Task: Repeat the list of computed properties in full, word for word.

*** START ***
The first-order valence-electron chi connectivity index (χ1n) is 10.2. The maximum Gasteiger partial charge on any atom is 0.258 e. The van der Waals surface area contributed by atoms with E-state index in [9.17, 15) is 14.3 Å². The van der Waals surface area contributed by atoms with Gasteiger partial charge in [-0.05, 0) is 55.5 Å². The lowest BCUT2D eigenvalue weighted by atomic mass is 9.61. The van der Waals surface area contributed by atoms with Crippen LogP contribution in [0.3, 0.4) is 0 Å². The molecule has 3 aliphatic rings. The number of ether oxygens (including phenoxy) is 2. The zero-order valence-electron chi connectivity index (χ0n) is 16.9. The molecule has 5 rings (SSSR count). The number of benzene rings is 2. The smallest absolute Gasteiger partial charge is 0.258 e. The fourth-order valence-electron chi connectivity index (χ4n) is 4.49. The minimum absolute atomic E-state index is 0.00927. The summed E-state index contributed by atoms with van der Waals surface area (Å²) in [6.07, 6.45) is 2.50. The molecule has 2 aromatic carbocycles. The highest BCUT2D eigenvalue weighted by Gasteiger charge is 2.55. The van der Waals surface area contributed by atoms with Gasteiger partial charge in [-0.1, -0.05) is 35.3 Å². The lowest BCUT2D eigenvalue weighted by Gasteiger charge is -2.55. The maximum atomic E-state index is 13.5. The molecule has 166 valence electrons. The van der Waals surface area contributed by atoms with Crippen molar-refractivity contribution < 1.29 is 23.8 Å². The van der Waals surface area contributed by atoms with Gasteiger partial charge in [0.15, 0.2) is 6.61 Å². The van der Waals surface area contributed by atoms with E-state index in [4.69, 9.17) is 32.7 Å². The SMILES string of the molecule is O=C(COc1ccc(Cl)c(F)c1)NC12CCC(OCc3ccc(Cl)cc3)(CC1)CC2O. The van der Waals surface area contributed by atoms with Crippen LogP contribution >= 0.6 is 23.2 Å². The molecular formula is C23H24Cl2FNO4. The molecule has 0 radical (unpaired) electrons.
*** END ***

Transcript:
The first-order valence-electron chi connectivity index (χ1n) is 10.2. The maximum Gasteiger partial charge on any atom is 0.258 e. The van der Waals surface area contributed by atoms with E-state index in [9.17, 15) is 14.3 Å². The van der Waals surface area contributed by atoms with Gasteiger partial charge in [-0.05, 0) is 55.5 Å². The lowest BCUT2D eigenvalue weighted by atomic mass is 9.61. The van der Waals surface area contributed by atoms with Crippen LogP contribution in [0.3, 0.4) is 0 Å². The molecule has 3 aliphatic rings. The number of ether oxygens (including phenoxy) is 2. The zero-order valence-electron chi connectivity index (χ0n) is 16.9. The molecule has 5 rings (SSSR count). The number of benzene rings is 2. The smallest absolute Gasteiger partial charge is 0.258 e. The fourth-order valence-electron chi connectivity index (χ4n) is 4.49. The minimum absolute atomic E-state index is 0.00927. The summed E-state index contributed by atoms with van der Waals surface area (Å²) in [6.07, 6.45) is 2.50. The molecule has 2 aromatic carbocycles. The highest BCUT2D eigenvalue weighted by Gasteiger charge is 2.55. The van der Waals surface area contributed by atoms with Gasteiger partial charge in [-0.1, -0.05) is 35.3 Å². The lowest BCUT2D eigenvalue weighted by Gasteiger charge is -2.55. The maximum atomic E-state index is 13.5. The molecule has 166 valence electrons. The van der Waals surface area contributed by atoms with Crippen molar-refractivity contribution < 1.29 is 23.8 Å². The van der Waals surface area contributed by atoms with Gasteiger partial charge in [0.15, 0.2) is 6.61 Å². The van der Waals surface area contributed by atoms with E-state index in [4.69, 9.17) is 32.7 Å². The SMILES string of the molecule is O=C(COc1ccc(Cl)c(F)c1)NC12CCC(OCc3ccc(Cl)cc3)(CC1)CC2O. The van der Waals surface area contributed by atoms with Crippen LogP contribution >= 0.6 is 23.2 Å². The molecular formula is C23H24Cl2FNO4. The molecule has 0 radical (unpaired) electrons.